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Nike blasts estimates; Tesla feels post pandemic reality Nike blasts estimates; Tesla feels post pandemic reality Nike blasts estimates; Tesla feels post pandemic reality

Nike blasts estimates; Tesla feels post pandemic reality

Equities 8 minutes to read
Peter Garnry

Head of Equity Strategy

Summary:  Nike shares are up 12% in pre-market trading as the sports apparel maker blasted earnings expectations last night with 17% revenue growth and good cost discipline. The company's outlook for the current fiscal year was stronger than estimated with Nike expecting low teens growth excluding currency effects suggesting healthy growth adjusted for inflation. Tesla is feeling a different vibe these days declining another 8% yesterday in an otherwise positive equity session as investors are increasingly nervous about Elon Musk's Twitter distraction, lower EV demand due to elevated electricity prices, and stubbornly high battery prices.

High expectations were no match for Nike

Expectations for Nike had steadily been increasing into last night’s earnings release with analysts increasing their price targets and expectations for margins next year. We speculated in yesterday’s podcast that the bar was maybe too high for Nike, but the US sports apparel maker proved that their business is indeed going strong for the FY23 Q2 quarter that ended in November. Nike grew revenue 17% y/y with revenue at $13.3bn est. $12.6bn and delivered EPS of $0.85 vs est. $0.65, and inventories grew 43% y/y to $9.3bn. The fast rising inventories reflect Nike’s positive outlook for the current fiscal year in which it sees revenue growing in the low teens excluding effects from currencies. The big rise in inventories also reflects constrained supply chains a year ago, and on that note, Nike says that supply chains are becoming more smooth and predictable again. While Nike surprised against expectations the sports apparel maker is not immune to the pressures on the economy and is expected gross margin to decline 200-250 basis points in the current fiscal year. Nike shares are up 12% in pre-market trading bringing this year’s decline in the share price to -30% which is significantly worse than the general market.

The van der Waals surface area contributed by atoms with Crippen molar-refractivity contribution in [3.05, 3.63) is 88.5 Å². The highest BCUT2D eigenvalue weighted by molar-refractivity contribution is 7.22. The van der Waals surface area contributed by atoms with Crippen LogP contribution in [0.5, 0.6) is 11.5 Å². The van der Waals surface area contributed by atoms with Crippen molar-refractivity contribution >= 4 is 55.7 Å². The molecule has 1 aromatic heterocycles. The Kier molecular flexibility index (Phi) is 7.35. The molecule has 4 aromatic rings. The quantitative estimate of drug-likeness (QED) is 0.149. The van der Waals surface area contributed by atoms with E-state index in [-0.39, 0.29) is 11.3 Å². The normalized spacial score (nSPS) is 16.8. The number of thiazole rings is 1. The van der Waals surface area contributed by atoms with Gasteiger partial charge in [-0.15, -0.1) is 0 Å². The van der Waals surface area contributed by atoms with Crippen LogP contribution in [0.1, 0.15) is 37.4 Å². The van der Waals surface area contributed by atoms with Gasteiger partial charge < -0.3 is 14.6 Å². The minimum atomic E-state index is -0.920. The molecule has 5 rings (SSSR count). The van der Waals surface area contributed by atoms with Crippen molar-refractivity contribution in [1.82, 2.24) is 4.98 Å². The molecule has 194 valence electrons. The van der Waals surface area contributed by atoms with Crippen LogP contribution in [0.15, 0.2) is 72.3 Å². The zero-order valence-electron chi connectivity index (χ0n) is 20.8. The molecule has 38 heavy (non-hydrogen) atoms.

Nike share price | Source: Saxo

Tesla decline intensifies amid worries over Musk, EV demand, and battery costs

The biggest story right now in the market evolves around Elon Musk and Tesla. The shares tumbled another 8% yesterday to $137.80 taking this year’s decline to 61% and 55% alone this the high in September. Three months ago Tesla sounded confident on its outlook but since then more and more information is suggesting that the demand for EVs is cooling in both Europe and China amid high electricity prices and weak economies. At the same time prices remain high on the input materials for EV batteries which have forced EV makers to raise prices this year; EV battery costs rose in 2022 for the first time since 2010. If the commodity market does not cool then EV makers including Tesla might be forced to cut prices in 2023 to keep demand up to avoid unused production capacity.

Many investors have also begun questioning Elon Musk’s ability to be a good CEO for Tesla following his acquisition of Twitter which is taking up the majority of his time as the social media company is struggling to become profitable due lost revenue from abandoning advertisers and excessive financing costs due to the debt load that Musk has used in the acquisition. The recent poll of whether he should step down as Twitter CEO, which showed 58% voted yes, seems like a convenient way to take a less time-consuming role at Twitter and get back to Tesla to improve its operations and profitability. One could actually argue that it is a sign that Tesla’s operational performance is deteriorating. Based on trade flows among our client base we would argue that the net sellers are currently institutional investors while private investors are still net buyers of Tesla shares.

While Tesla shares have had a disastrous year the company is still valued at $435bn which is $190bn more than Toyota, the second most valued carmaker in the world. In the event that the share price declines 40% more to $82, Tesla would still be valued at around $261bn making it the most valuable carmaker in the world and thus priced for the biggest market share. Let that sink in. One thing is for sure, the honeymoon of the pandemic and ultra-low interest rates is over for Tesla and the new physical reality is now becoming apparent for investors.

Tesla share price | Source: Saxo


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